Suppressing emotion is like putting the cover over a pot heating on the stove. Before placing that cover, it may therefore be helpful to know the reasons for doing so. Is the pot coming to a boil? Are you concerned about what you might do if the pot does boil? What are the circumstances for the pot heading for a boil? Is it happening during a meeting with your boss? In that latter case, it might be helpful to place that cover on the pot until the meeting is over. But what if the pot is at a simmer? And you are with your lover? Putting the cover on the pot may intensify the heat and increase the likelihood of a boil, when instead you could have just let off some steam and maintained a simmer with the cover off. And what if the emotion that is simmering is not anger as the above might suggest, but love? What then guides your decision about whether to cover that feeling?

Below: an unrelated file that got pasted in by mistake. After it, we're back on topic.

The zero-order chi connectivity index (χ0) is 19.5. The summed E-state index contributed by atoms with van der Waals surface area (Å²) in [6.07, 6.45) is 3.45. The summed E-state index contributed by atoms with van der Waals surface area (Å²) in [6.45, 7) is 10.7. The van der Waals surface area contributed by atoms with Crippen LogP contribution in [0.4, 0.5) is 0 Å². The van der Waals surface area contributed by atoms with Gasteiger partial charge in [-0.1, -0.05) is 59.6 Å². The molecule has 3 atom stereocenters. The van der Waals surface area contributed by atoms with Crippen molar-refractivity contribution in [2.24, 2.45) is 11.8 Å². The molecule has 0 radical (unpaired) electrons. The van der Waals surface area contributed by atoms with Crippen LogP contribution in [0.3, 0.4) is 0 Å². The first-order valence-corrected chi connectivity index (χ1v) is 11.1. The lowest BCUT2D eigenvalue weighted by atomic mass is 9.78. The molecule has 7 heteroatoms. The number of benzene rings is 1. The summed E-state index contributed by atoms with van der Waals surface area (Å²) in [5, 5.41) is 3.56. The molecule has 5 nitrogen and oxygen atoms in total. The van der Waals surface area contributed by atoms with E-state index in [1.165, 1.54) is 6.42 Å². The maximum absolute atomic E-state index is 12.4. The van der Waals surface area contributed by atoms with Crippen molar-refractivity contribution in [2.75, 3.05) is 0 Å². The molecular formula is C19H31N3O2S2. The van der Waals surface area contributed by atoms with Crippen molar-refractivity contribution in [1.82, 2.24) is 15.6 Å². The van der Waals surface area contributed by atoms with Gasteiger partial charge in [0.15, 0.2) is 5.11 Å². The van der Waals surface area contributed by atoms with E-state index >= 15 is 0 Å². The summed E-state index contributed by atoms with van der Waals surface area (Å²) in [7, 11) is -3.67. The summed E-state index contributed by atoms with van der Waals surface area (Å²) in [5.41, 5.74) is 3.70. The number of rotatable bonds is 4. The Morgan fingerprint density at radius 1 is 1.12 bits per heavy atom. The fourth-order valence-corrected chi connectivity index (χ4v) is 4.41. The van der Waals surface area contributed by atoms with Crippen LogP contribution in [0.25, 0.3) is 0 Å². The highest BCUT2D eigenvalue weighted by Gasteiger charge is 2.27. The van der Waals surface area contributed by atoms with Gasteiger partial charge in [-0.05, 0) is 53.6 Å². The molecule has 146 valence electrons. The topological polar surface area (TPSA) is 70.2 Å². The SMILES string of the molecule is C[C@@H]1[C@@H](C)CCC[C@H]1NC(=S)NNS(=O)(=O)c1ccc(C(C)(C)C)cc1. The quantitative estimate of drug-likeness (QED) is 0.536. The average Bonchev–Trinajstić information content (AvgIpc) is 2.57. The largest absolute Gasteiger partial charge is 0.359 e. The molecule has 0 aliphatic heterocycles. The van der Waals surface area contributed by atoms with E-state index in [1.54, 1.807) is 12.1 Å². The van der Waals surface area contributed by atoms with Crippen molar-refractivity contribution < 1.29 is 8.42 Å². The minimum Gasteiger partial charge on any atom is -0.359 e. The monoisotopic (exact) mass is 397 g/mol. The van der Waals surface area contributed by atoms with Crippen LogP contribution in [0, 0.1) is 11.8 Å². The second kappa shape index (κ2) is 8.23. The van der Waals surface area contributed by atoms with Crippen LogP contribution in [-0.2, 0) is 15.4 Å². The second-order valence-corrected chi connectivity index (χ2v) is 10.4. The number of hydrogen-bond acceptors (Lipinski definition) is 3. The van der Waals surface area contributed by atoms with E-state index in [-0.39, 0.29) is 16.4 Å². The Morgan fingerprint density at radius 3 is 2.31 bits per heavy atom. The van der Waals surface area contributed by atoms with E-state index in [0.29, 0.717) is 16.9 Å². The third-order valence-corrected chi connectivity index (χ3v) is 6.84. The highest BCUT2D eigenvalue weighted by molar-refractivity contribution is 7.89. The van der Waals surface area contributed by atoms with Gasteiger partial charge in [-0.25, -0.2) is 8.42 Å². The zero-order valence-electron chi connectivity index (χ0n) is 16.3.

These situations are all ones for which psychotherapy can be helpful. Psychotherapy can help you develop the coping skills to contain your feelings during a meeting with your boss. Psychotherapy can help you learn how to understand the information in your feelings and help you integrate those feelings into honest and effective communications with others. Psychotherapy can help you make complicated interpersonal decisions about your feelings for others and can help you clarify what you want to disclose and what you’d rather not.